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The Greens - ignore at one's peril

Date

Remember the republicans who campaigned for a ‘No’ vote in the 1999 Republic referendum?  They wanted a directly elected president and they promised a vigorous campaign for a “real republic” after the referendum was defeated. Did we ever hear anything further from them?  Of course not.  They were full of hot air.

I’m in politics to achieve outcomes.  In the real world that means accepting a few painful realities.  Achieving progressive change can be very hard.  Sometimes you have to settle for partial improvements, or wait for more opportune times.  I’m a direct electionist, but I supported a ‘Yes’ vote in 1999.

Last weekend the Greens won 21% of the vote in the Tasmanian State election.  They will now exercise a critical influence in shaping the new government.

This is a portent that Labor ignores at its peril.  Because we are the Greens’ real target, not the conservatives.

My seat of Melbourne has been vulnerable to the Greens since 2001.  I now hold it by only 4.7%.  Anthony Albanese and Tanya Plibersek are only slightly more secure in Grayndler and Sydney.  There are three Labor seats in my area at risk of falling to the Greens in the forthcoming Victorian State election.
Why is this happening?

The Greens are harvesting growing support from a particular demographic that first emerged as a key part of Labor’s support base in the late 1960s.  The quirks of our electoral system make them a genuine threat once they get around a quarter of the vote, because they then get ahead of the Liberals, and benefit from Liberal preferences.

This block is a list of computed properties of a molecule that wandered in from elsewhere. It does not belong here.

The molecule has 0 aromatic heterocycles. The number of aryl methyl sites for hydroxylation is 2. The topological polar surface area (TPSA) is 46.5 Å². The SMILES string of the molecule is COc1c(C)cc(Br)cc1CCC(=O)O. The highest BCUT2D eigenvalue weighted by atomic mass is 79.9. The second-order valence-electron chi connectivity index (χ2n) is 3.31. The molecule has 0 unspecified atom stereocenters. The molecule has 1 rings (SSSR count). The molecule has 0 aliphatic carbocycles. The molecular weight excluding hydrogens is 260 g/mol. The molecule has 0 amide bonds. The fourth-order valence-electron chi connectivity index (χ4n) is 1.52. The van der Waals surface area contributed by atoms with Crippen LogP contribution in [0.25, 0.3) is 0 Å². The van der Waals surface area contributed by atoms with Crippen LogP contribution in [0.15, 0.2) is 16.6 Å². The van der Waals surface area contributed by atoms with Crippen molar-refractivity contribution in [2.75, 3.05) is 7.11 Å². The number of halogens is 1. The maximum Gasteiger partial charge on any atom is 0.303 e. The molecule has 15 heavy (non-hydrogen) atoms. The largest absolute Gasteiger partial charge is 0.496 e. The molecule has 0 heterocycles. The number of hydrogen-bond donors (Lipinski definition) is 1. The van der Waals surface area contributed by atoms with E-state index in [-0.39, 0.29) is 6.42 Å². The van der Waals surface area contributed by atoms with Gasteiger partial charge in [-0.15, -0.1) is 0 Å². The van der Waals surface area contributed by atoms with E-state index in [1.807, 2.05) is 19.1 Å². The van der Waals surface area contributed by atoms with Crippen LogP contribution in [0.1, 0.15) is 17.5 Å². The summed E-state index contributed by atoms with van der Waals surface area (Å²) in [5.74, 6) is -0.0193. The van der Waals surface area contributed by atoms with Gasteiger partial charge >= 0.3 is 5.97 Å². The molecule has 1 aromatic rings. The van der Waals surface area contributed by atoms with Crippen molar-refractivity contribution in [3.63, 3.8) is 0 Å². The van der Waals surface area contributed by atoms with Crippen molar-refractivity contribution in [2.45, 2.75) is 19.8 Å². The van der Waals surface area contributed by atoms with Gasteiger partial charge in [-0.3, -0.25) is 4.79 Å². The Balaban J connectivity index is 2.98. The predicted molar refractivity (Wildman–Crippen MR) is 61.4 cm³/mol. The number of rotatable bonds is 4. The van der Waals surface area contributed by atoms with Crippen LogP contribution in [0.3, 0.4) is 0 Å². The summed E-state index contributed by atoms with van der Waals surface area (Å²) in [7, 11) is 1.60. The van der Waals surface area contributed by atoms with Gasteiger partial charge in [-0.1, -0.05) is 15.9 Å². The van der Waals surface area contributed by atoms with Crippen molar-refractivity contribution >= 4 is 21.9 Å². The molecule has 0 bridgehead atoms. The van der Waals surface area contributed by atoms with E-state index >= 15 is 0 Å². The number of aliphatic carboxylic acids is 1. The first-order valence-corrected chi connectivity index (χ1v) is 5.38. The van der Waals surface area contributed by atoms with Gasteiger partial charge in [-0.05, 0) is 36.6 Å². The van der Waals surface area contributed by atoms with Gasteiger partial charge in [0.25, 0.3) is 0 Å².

Essentially the rising Green vote is a product of increasing tertiary education. Green voters are typically either tertiary educated or undergoing tertiary education. Their support is heavily concentrated amongst tertiary disciplines that are focused on much more than just making money.  

Unlike most Australians, these voters tend to be secure and comfortable enough to be able to put aside immediate self-interest when assessing their political options.  

Unfortunately for Labor, their viewpoint is increasingly at odds with the perspective of Labor voters who aren’t tertiary educated. On issues like asylum seekers, gay marriage, forests and civil liberties, such differences can often be stark.  It’s these differences that the Greens seek to exploit.

To win government and implement reform, Labor has to do a lot more than appeal to its most progressive supporters.  Retaining the implicit support of a majority of the Australian people requires compromises that tend to upset Labor’s natural supporters.  Without any responsibility for stitching together a governing coalition or actually implementing any change, the Greens are able to ruthlessly exploit the opportunities created by such disappointments.

Whatever Labor does, it’s never quite good enough for the Greens. Even when we’re withdrawing troops from Iraq, repealing Workchoices, apologising to indigenous Australians, or legislating to tackle climate change, they still attack Labor for their own cynical political purposes.  If the Greens had voted with Labor, the Senate would have passed the Government’s climate change legislation, because two Liberals crossed the floor to vote with us.  We’re now left with no legislation at all.  The Greens’ political posturing took precedence over the need for action on climate change.  The Greens’ policy would have absolutely no chance of getting through the Senate, even if Labor supported it.

The real impact of the Greens is exposed by the fact that the Liberals direct their preferences to them.  In my area, they routinely get almost 80% of Liberal preferences.  This split in the progressive vote is a godsend to the conservatives, as it draws resources away from the main national contest.  It isn’t Liberal seats that are threatened by the Greens.  Just like the progressive 'No' campaigners in 1999, they end up in de facto alliance with arch-conservatives like Tony Abbott.